Technology is rapidly changing today’s society – increasing productivity, creating more efficient use of people, materials, and improving safety. The world of the Internet, information systems and digitization is fundamentally changing healthcare and how patients receive their care.
The latest technology allows procedures and processes to flow with minimal to no human assistance. These changes look different in every industry but the basics are the same. The goal is to provide improved patient care with increasingly less human involvement and less cost.
There are numerous ways that technology is changing healthcare. This technology provides the ability for remote, realtime monitoring, real-time alerts, increased safety, and automatically updated electronic databases. One significant benefit of digitizing healthcare is the ability for medical providers to access patient files virtually anywhere at anytime. Doctors and nurses also have access to extensive medical databases through automation, which can help make important patient treatment decisions. The dark side is the possibility of compromise of these databases and dissemination of its contents to unauthorized and undesired individuals and organizations.
Another excellent way technology is changing healthcare is the development of wearable technology, part of the “Internet of Things (IOT)” initiative. This could allow providers to improve patient monitoring while also reducing expenses. Healthcare providers can monitor critical parameters such as blood sugar levels (glucose), heart rate, blood pressure and other key data points. If problems are caught early, then patients can be treated quickly and thus lowering expenses down the road.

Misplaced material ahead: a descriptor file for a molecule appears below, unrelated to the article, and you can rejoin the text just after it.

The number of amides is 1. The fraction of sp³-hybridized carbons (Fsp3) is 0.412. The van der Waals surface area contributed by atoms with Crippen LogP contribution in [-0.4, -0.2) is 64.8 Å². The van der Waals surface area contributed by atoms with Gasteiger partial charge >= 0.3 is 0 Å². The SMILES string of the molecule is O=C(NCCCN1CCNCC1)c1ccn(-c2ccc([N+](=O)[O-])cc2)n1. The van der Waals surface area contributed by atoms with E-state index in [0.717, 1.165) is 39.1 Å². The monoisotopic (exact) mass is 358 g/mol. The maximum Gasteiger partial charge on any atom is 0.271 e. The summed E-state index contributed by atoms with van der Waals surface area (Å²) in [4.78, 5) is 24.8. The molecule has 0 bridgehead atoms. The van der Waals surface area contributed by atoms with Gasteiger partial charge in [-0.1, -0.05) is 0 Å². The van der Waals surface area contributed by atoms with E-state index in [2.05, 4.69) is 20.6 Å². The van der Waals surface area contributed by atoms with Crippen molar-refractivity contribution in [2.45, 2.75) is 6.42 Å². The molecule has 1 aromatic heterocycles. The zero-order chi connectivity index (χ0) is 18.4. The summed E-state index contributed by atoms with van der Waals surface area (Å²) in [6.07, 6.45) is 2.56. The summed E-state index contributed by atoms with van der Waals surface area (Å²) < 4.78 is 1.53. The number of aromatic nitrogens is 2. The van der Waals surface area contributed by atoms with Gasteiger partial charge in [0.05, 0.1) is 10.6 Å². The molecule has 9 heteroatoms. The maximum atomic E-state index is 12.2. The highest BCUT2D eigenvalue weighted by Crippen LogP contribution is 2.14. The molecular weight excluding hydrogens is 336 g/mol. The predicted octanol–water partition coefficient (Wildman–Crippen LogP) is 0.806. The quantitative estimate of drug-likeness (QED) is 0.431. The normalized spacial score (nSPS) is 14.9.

Technology, and more specifically the Internet and the resultant systems connectivity, is changing the healthcare field rapidly. However, there are concerns. These include security of personal information, systems failure, and the creeping loss of skills by medical professionals as they become increasingly reliant on technology to perform the tasks once performed by humans. The increase in productivity while desirable for many reasons also has a dark side. The zeal to reduce the use of expensive human resources will result in decreased interaction with human health care providers. We already see this. The office visit that once lasted up to 45 minutes depending on the issue now becomes 15 minutes (or less). As a physician, I have seen this over the years and am concerned about this and other “unintended consequences” of this rush to automate as much as possible. Think of our use of GPS that helps find our way while traveling. Some time soon when a device fails and a suggestion to use a map is made, the suggestion may be met with “what’s a map?”
The healthcare industry is governed by the ever increasing need to decrease costs while maintaining quality of care. Technology has provided and will continue to provide a means to achieve desired, higher efficiency, lower cost and broader access to care. We must be judicious in it’s implementation as we cannot know the long term implications of this revolutionary change in the way patients and their healthcare providers interact.
Robert Desai is an successful equities investor in Massachusetts, and also spent time in the medical field. Check out his investing website or follow him on Twitter for the latest healthcare policy blogs!